The most encouraging numbers tonight for any fan of the teal were the special teams stats. The Sharks were 2-6 on the PP, while killing off 10 of 11 Calgary man advantages.

On a side note, I met a very nice woman tonight, a 68 year old hockey fan from Philadelphia who is doing a trip similar to mine as it is filled with hockey. However this woman, I think Nancy is her name, is looking to attend NHL games in each of the 30 arenas around the league.

The Sharks, and I, are off until Thursday when they travel to Oil Country to take on Edmonton. See you guys then.

EDIT: Forgot to add the unique celebration they have in the 'Dome. Hanging above the goals, from the rafters, are large white boxes, labeled "Enmax". As I found out throughout the game, Enmax is the local energy company, supplying both propane and electricity to the citizens of Calgary. In honor of that, and the fact that the team is called the Flames, every Calgary goal is celebrated not just with a blast of the horn, but with a rather large fire blast from these boxes, accompanied by several smaller blasts from torches fixed to the bottom of the scoreboard. Unorthodox, but kinda cool, well, warm, nonetheless.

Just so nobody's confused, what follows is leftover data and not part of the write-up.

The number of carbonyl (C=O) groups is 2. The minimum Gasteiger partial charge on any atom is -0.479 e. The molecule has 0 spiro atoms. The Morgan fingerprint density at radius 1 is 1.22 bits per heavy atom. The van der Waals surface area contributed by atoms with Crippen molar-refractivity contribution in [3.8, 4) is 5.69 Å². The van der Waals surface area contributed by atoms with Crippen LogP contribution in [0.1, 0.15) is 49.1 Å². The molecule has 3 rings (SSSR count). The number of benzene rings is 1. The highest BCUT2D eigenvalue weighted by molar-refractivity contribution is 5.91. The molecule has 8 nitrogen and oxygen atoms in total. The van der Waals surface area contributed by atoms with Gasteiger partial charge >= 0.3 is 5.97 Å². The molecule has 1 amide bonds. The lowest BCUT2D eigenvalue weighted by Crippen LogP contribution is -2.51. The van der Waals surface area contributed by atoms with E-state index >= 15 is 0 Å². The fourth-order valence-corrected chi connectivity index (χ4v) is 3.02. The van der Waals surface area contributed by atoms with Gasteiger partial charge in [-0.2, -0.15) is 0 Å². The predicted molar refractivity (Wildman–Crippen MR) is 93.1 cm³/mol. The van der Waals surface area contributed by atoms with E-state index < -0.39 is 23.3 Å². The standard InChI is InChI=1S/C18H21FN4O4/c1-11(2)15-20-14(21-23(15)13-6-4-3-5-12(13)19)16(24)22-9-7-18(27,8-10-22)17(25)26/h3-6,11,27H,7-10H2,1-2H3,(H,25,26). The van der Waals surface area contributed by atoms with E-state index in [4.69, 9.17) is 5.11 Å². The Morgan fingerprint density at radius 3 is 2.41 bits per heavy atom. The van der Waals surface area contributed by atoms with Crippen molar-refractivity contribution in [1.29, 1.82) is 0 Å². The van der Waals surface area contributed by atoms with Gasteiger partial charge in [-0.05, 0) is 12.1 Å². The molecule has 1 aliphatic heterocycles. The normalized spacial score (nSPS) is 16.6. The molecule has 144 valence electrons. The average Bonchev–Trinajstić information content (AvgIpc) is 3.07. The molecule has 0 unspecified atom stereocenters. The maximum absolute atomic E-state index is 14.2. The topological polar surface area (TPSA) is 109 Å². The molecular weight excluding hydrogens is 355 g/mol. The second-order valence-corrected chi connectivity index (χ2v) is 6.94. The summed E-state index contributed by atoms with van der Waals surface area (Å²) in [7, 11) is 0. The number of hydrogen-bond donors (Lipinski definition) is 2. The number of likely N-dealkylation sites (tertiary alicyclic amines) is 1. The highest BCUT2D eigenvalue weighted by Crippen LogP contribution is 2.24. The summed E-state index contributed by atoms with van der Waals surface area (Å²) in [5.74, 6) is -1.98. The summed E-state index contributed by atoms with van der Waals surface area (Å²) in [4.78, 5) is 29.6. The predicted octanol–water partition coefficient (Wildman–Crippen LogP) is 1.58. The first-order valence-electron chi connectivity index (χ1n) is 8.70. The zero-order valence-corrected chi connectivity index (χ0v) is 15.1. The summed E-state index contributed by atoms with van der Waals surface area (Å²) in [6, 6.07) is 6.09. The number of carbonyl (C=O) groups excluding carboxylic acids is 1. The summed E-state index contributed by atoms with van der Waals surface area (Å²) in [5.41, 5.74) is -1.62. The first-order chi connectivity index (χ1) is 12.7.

Go Sharks

The 'Dome

Center ice from my seat

The banners (the four in the front are the Calgary Hitmen of the WHL )

Sunday, October 08, 2006

10/7 SHARKS 2, new york islanders 0